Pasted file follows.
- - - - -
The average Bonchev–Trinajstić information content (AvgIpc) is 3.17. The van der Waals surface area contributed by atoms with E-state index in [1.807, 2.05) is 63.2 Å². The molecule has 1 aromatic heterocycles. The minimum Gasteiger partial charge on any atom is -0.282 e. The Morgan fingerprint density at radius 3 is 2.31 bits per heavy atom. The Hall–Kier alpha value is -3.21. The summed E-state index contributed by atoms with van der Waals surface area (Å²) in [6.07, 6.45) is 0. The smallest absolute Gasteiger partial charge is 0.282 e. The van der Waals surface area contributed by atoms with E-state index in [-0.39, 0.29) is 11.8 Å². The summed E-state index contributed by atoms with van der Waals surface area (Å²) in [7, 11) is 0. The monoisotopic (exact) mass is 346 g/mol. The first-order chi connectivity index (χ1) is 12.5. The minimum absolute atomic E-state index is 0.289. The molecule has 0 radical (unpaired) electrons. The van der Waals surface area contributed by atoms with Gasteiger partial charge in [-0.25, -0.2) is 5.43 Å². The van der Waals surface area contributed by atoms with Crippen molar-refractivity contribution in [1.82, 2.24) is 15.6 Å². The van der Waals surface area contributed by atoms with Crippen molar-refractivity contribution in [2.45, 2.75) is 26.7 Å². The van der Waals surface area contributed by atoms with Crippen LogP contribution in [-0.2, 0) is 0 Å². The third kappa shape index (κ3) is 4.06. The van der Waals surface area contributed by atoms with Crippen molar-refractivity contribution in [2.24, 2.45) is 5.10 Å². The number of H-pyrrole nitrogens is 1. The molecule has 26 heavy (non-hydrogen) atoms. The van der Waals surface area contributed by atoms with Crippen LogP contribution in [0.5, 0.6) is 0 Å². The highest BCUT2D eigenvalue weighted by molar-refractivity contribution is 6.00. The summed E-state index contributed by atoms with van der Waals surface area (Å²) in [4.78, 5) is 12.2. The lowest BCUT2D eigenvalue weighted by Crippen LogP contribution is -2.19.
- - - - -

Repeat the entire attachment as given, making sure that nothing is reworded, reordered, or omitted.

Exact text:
The average Bonchev–Trinajstić information content (AvgIpc) is 3.17. The van der Waals surface area contributed by atoms with E-state index in [1.807, 2.05) is 63.2 Å². The molecule has 1 aromatic heterocycles. The minimum Gasteiger partial charge on any atom is -0.282 e. The Morgan fingerprint density at radius 3 is 2.31 bits per heavy atom. The Hall–Kier alpha value is -3.21. The summed E-state index contributed by atoms with van der Waals surface area (Å²) in [6.07, 6.45) is 0. The smallest absolute Gasteiger partial charge is 0.282 e. The van der Waals surface area contributed by atoms with E-state index in [-0.39, 0.29) is 11.8 Å². The summed E-state index contributed by atoms with van der Waals surface area (Å²) in [7, 11) is 0. The monoisotopic (exact) mass is 346 g/mol. The first-order chi connectivity index (χ1) is 12.5. The minimum absolute atomic E-state index is 0.289. The molecule has 0 radical (unpaired) electrons. The van der Waals surface area contributed by atoms with Gasteiger partial charge in [-0.25, -0.2) is 5.43 Å². The van der Waals surface area contributed by atoms with Crippen molar-refractivity contribution in [1.82, 2.24) is 15.6 Å². The van der Waals surface area contributed by atoms with Crippen molar-refractivity contribution in [2.45, 2.75) is 26.7 Å². The van der Waals surface area contributed by atoms with Crippen LogP contribution in [-0.2, 0) is 0 Å². The third kappa shape index (κ3) is 4.06. The van der Waals surface area contributed by atoms with Crippen molar-refractivity contribution in [2.24, 2.45) is 5.10 Å². The number of H-pyrrole nitrogens is 1. The molecule has 26 heavy (non-hydrogen) atoms. The van der Waals surface area contributed by atoms with Crippen LogP contribution in [0.5, 0.6) is 0 Å². The highest BCUT2D eigenvalue weighted by molar-refractivity contribution is 6.00. The summed E-state index contributed by atoms with van der Waals surface area (Å²) in [4.78, 5) is 12.2. The lowest BCUT2D eigenvalue weighted by Crippen LogP contribution is -2.19.